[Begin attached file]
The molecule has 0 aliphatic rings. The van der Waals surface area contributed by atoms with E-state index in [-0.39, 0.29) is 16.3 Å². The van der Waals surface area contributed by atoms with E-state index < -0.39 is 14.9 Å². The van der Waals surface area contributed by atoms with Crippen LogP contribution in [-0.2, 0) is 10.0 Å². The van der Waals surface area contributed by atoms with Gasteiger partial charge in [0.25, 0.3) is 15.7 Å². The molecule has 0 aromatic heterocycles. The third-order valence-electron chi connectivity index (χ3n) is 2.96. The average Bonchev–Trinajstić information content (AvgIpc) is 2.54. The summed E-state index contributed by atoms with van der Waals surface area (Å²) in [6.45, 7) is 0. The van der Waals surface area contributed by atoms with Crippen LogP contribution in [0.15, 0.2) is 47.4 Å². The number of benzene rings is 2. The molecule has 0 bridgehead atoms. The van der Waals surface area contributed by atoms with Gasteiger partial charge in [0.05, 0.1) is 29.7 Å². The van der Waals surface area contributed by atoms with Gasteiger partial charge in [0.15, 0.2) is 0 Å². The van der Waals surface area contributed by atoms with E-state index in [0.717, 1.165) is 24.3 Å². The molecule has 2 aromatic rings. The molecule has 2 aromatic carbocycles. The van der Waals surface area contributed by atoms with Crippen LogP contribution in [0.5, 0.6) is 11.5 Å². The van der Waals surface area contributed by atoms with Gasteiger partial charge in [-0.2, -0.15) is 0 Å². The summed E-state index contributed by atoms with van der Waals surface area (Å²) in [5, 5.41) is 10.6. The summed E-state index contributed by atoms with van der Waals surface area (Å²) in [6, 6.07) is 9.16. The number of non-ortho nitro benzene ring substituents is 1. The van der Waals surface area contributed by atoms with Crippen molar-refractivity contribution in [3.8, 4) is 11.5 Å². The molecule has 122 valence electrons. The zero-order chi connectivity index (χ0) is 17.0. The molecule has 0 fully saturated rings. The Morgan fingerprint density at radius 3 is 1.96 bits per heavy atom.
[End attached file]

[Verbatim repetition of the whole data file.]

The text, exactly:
The molecule has 0 aliphatic rings. The van der Waals surface area contributed by atoms with E-state index in [-0.39, 0.29) is 16.3 Å². The van der Waals surface area contributed by atoms with E-state index < -0.39 is 14.9 Å². The van der Waals surface area contributed by atoms with Crippen LogP contribution in [-0.2, 0) is 10.0 Å². The van der Waals surface area contributed by atoms with Gasteiger partial charge in [0.25, 0.3) is 15.7 Å². The molecule has 0 aromatic heterocycles. The third-order valence-electron chi connectivity index (χ3n) is 2.96. The average Bonchev–Trinajstić information content (AvgIpc) is 2.54. The summed E-state index contributed by atoms with van der Waals surface area (Å²) in [6.45, 7) is 0. The van der Waals surface area contributed by atoms with Crippen LogP contribution in [0.15, 0.2) is 47.4 Å². The number of benzene rings is 2. The molecule has 0 bridgehead atoms. The van der Waals surface area contributed by atoms with Gasteiger partial charge in [0.05, 0.1) is 29.7 Å². The van der Waals surface area contributed by atoms with Gasteiger partial charge in [0.15, 0.2) is 0 Å². The van der Waals surface area contributed by atoms with E-state index in [0.717, 1.165) is 24.3 Å². The molecule has 2 aromatic rings. The molecule has 2 aromatic carbocycles. The van der Waals surface area contributed by atoms with Crippen LogP contribution in [0.5, 0.6) is 11.5 Å². The van der Waals surface area contributed by atoms with Gasteiger partial charge in [-0.2, -0.15) is 0 Å². The summed E-state index contributed by atoms with van der Waals surface area (Å²) in [5, 5.41) is 10.6. The summed E-state index contributed by atoms with van der Waals surface area (Å²) in [6, 6.07) is 9.16. The number of non-ortho nitro benzene ring substituents is 1. The van der Waals surface area contributed by atoms with Crippen molar-refractivity contribution in [3.8, 4) is 11.5 Å². The molecule has 122 valence electrons. The zero-order chi connectivity index (χ0) is 17.0. The molecule has 0 fully saturated rings. The Morgan fingerprint density at radius 3 is 1.96 bits per heavy atom.